Fasting on Wednesdays
- In the time of Christ's Incarnation, practitioners of the Old Testament religion fasted or abstained on Mondays and Thursdays, but Christians opted to take Wednesdays (the day Our Lord was betrayed ["Spy Wednesday"]) and Fridays (the day Our Lord was crucified) as their penitential days.
- Wednesdays and Fridays are still days of penance in most Eastern Catholic Churches (and among the Orthodox), but in the Roman Church, only Fridays, as memorials to the day our Lord was crucified, remain as weekly penitential days on which abstinence from meat and other forms of penance are expected as the norm.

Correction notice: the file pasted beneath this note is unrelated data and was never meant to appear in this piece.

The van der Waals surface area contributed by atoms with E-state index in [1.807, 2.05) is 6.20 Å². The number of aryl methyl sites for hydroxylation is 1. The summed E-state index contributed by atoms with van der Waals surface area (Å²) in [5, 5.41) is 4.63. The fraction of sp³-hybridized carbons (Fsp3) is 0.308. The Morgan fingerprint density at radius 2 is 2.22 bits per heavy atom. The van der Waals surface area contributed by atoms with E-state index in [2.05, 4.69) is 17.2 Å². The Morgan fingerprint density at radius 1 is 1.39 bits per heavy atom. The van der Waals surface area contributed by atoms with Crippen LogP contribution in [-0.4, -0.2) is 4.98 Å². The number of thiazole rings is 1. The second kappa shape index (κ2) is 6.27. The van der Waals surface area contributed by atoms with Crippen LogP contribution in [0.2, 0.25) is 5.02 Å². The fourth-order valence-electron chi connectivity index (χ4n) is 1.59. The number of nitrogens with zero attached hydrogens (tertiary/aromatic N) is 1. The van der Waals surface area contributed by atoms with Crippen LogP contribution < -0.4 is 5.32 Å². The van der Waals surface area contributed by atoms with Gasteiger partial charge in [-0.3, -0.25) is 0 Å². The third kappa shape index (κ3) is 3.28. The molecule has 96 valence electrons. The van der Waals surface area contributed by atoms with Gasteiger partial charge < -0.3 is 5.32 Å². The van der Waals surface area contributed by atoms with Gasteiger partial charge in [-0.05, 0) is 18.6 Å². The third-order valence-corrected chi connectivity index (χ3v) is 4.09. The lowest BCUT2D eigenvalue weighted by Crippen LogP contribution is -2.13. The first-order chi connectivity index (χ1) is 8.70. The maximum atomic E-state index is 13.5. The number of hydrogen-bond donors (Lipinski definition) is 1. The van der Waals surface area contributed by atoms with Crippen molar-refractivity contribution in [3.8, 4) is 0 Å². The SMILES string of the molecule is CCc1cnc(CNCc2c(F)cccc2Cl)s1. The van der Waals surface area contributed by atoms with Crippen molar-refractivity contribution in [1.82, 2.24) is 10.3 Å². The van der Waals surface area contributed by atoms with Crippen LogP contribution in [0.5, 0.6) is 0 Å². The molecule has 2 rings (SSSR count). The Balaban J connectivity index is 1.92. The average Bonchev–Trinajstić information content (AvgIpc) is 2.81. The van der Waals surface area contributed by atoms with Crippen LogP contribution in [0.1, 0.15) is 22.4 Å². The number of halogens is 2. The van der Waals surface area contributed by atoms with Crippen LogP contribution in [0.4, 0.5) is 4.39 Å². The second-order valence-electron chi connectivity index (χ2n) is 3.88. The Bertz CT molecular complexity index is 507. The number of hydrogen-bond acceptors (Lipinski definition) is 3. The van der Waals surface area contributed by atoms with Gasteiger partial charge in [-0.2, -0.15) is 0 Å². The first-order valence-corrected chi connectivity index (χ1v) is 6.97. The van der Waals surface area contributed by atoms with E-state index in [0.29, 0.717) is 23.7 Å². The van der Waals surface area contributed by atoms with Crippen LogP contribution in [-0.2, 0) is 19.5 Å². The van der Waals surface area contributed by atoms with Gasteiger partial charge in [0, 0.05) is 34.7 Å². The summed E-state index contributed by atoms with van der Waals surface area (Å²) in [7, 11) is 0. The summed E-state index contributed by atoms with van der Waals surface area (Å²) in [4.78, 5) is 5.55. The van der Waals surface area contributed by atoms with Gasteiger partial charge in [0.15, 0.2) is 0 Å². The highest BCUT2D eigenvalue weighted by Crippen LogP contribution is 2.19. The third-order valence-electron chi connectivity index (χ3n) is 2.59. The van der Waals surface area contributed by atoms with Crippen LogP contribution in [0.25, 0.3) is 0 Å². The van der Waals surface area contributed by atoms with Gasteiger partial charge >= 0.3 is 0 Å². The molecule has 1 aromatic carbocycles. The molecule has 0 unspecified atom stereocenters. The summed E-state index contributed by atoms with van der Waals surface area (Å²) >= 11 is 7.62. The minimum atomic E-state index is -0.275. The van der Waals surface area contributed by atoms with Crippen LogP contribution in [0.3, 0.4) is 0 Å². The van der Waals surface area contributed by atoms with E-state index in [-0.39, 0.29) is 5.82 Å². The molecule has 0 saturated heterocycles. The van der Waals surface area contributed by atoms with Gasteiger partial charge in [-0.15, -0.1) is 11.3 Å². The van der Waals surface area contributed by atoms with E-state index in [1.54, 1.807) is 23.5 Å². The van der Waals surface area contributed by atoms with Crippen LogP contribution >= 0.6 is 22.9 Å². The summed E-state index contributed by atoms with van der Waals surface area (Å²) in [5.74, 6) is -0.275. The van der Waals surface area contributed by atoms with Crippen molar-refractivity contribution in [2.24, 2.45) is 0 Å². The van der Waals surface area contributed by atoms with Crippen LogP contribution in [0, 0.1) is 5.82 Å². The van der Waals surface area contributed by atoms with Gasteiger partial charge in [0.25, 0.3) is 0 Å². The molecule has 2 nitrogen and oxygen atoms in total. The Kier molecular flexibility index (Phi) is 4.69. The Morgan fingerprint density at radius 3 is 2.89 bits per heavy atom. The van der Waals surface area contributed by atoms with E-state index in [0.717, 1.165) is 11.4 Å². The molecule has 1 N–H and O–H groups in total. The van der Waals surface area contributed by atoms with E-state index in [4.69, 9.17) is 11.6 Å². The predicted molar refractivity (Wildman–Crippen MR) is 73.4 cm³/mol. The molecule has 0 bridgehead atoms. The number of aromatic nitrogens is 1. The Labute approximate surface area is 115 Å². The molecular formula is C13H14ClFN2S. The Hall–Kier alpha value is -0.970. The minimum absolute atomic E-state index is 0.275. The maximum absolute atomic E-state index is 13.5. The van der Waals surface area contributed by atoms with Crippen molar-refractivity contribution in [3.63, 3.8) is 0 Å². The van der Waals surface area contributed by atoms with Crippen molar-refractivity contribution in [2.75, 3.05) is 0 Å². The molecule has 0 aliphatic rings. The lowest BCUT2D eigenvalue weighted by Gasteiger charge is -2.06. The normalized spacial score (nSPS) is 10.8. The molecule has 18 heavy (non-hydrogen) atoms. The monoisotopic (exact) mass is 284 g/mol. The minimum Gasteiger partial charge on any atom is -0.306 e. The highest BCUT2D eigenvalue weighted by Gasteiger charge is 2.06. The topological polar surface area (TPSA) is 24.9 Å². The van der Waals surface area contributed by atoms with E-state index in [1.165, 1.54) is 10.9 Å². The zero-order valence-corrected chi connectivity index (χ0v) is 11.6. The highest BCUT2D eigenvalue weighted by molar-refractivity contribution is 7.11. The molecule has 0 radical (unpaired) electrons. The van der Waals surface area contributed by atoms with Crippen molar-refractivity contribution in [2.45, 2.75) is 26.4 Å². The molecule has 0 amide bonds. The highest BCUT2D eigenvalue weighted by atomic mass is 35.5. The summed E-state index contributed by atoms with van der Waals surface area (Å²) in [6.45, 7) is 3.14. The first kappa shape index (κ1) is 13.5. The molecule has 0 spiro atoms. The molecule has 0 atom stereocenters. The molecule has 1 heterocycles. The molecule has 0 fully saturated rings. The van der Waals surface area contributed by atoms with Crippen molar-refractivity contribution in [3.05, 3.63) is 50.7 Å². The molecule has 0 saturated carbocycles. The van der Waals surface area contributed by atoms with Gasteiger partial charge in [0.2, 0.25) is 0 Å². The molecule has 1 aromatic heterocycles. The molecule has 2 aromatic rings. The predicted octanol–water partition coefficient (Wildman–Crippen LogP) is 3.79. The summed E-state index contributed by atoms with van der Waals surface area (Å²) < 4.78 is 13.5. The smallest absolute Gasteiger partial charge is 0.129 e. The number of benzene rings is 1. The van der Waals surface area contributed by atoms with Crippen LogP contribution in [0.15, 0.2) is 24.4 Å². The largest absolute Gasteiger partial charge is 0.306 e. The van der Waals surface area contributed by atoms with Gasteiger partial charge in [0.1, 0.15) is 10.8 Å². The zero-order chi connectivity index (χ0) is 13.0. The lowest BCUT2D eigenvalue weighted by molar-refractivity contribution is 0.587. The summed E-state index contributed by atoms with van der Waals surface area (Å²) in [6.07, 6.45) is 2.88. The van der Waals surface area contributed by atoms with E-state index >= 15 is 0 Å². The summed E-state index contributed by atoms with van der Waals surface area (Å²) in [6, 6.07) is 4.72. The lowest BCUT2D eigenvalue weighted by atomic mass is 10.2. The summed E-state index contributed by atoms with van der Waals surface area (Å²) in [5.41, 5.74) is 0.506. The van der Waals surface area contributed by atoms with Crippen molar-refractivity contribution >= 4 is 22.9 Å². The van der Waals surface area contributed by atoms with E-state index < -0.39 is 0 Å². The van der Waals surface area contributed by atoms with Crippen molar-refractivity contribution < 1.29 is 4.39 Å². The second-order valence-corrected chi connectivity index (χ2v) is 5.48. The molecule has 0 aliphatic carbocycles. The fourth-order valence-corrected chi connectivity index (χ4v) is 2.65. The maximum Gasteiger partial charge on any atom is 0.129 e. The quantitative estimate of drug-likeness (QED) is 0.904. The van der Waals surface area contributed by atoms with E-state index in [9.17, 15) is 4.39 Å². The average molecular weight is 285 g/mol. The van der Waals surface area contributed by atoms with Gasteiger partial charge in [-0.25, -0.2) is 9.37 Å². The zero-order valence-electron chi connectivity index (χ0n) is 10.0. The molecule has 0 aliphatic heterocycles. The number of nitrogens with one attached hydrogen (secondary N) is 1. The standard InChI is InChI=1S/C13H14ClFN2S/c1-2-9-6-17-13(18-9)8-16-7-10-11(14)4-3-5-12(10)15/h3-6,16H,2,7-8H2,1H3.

- In the liturgical calendar of the Western Christian churches, Ember days are four separate sets of three days within the same week — specifically, the Wednesday, Friday, and Saturday — roughly equidistant in the circuit of the year, that were formerly set aside for fasting and prayer. These days set apart for special prayer and fasting were considered especially suitable for the ordination of clergy. The Ember Days are known in Latin as the quattuor anni tempora (the "four seasons of the year"), or formerly as the jejunia quattuor temporum ("fasts of the four seasons").
In some of the Eastern rites, the faithful abstain from meat on both Wednesdays and Fridays during Lent. They also abstain from meat on all Fridays of the year, whereas Catholics in the United States are not obliged to do so.